5 Ways to Help Your Children Make Charity a Habit

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teach children about charity

Do you give charity regularly to those in need?

Many parents give generously after hearing about a natural disaster or terrorist attack, and unfortunately tragedies seem to happen more and more often thee days. Donating after a crisis is certainly wonderful, but the reality is many people struggle throughout the year. Helping  regularly and not only during extreme circumstances is a good habit to model for your children.

To help your children acquire the habit of charity, consider engaging in the following activities as a family:

1. Help neighbors.

Help your neighbors out on a regular basis. Rake leaves or shovel snow for an elderly couple. Help a disabled neighbor plant flowers. Bake cookies for the postman. When someone leaves a plate at your house after bringing an edible contribution for a party, return the dish with a homemade item of your own. These seemingly small acts of kindness can make a big impact on the recipient.

2. Donate Clothes

Go through your closet with your children to find items you haven’t worn in the past year or two that can be donated to those in need. Encourage the kids to then go through their closets. Do not go through their closets without them; Let your children be a part of the process and help with the decisions for maximum value. Take the children with you when you bring the clothes to your local drop off location.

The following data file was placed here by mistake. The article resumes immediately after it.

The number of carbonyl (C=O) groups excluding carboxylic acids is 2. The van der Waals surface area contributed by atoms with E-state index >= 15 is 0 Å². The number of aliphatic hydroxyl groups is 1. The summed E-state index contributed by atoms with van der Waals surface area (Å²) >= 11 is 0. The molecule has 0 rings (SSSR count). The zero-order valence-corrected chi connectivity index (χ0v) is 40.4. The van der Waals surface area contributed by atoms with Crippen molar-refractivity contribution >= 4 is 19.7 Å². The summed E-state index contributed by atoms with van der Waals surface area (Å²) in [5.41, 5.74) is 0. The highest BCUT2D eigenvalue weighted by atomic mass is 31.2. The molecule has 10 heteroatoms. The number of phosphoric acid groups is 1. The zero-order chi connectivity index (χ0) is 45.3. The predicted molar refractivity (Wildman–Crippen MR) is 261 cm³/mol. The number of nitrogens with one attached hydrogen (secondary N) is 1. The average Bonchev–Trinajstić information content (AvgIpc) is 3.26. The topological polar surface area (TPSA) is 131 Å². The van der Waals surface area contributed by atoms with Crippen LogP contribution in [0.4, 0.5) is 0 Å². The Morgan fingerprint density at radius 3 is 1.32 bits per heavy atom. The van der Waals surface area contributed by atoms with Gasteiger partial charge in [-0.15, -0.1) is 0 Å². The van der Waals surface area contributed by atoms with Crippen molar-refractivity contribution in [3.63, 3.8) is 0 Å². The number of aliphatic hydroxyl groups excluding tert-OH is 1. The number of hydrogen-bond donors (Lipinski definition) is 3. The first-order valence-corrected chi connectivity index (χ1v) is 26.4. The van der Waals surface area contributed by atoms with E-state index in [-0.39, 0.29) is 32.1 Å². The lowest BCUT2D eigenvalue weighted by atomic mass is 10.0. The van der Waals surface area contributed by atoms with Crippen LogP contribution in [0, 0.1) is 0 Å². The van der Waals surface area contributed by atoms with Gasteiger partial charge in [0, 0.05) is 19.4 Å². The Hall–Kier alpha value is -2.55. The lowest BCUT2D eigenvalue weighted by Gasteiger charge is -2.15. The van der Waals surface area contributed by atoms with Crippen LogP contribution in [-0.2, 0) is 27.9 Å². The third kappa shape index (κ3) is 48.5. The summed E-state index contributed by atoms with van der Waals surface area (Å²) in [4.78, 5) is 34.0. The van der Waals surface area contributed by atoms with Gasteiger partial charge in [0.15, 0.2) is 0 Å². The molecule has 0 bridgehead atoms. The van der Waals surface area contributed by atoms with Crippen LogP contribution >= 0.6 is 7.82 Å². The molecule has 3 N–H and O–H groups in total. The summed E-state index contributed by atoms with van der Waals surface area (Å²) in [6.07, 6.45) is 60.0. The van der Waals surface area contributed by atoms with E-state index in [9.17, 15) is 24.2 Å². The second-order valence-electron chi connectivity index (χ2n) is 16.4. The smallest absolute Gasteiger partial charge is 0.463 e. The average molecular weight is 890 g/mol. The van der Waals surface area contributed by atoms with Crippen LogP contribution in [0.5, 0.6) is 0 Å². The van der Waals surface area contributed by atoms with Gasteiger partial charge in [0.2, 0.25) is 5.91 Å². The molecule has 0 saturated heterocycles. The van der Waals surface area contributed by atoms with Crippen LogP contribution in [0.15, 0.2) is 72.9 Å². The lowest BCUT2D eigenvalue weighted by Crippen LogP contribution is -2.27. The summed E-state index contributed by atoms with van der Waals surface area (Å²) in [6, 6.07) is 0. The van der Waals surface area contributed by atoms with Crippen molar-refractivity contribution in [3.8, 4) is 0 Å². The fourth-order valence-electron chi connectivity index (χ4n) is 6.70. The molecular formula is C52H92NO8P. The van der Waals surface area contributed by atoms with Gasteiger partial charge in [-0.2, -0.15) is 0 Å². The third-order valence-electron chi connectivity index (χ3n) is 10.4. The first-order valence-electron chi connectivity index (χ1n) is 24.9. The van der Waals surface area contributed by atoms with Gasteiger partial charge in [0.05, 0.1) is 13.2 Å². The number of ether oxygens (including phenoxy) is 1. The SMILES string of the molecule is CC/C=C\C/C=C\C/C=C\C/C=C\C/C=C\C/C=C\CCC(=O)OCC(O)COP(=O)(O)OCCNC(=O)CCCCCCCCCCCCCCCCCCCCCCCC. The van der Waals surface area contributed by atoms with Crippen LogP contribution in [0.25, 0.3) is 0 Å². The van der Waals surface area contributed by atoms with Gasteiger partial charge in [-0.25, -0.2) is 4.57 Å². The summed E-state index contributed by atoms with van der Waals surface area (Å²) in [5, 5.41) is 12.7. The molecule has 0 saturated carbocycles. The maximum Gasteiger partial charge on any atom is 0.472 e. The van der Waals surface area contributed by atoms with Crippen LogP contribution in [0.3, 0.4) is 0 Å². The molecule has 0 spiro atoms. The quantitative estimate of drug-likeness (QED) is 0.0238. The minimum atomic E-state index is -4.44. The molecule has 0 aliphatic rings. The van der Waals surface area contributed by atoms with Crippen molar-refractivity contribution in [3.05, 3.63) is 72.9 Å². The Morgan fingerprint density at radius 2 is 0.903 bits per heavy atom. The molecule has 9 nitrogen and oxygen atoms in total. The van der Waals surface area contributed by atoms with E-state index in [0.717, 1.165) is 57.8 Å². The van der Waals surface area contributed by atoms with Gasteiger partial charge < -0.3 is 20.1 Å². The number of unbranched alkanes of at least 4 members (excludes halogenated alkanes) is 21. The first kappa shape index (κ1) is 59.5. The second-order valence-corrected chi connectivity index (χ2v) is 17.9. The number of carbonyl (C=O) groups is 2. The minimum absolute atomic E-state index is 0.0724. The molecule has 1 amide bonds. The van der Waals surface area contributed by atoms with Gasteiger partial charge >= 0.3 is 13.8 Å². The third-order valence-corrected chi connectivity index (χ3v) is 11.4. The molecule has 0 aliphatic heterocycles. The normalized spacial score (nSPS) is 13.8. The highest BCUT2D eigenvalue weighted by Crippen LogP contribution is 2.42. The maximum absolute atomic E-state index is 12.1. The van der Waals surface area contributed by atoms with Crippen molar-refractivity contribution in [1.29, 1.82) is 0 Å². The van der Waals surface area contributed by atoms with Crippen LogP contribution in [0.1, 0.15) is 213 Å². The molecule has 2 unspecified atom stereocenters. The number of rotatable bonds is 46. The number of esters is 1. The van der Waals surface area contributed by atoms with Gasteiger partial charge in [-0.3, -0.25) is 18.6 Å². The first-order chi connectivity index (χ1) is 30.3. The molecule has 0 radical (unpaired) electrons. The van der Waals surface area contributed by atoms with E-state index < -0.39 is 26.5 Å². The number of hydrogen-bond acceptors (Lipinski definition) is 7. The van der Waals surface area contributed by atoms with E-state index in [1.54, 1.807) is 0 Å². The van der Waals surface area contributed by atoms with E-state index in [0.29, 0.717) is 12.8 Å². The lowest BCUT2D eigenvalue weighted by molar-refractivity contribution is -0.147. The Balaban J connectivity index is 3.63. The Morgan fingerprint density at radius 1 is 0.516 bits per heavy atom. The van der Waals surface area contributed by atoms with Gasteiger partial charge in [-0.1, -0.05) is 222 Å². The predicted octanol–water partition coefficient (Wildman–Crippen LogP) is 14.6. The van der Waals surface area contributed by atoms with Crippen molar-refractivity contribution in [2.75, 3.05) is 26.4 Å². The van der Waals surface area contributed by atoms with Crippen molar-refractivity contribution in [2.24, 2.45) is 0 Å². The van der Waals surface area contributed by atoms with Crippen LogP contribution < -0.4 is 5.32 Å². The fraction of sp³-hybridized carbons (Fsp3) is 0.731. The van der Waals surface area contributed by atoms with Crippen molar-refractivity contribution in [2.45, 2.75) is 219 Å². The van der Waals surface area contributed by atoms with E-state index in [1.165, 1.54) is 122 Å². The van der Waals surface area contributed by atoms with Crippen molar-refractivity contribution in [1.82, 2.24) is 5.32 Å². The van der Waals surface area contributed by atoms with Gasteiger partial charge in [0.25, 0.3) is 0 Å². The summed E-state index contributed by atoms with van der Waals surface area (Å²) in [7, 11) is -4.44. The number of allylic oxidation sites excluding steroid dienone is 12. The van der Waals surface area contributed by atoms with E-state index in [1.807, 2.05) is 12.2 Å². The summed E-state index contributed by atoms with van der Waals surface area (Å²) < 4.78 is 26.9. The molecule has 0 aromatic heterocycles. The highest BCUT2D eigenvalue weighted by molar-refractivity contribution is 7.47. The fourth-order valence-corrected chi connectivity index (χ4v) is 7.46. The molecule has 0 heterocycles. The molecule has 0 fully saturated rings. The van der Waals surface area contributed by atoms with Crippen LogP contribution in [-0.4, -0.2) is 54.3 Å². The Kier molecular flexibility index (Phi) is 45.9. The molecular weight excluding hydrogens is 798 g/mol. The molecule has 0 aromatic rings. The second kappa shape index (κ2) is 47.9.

3. Deliver meals

Providing nutrition for those who are hungry is a much needed service all year round, not just during the holidays. Build food baskets as a family with canned goods (make sure they are not expired!) and other nonperishable items. Encourage the kids to decorate cards to accompany the food baskets.

4. Visit seniors at a nursing home

Your children can quickly brighten up an otherwise dreary day for those in nursing homes. Plan trips regularly- you need to only bring your smiles!

5. Collect your change to donate

Fill a charity jar with your spare change and invite your children to share some of their allowance. As the jar fills, decide as a family where to contribute the contents. If your children are old enough, let them do the research to find a cause that is meaningful to them.

By working together as a family, you will teach your children that donations of time and money are not only important in times of emergency. You will help them appreciate that reaching out to others is a way of life.

 

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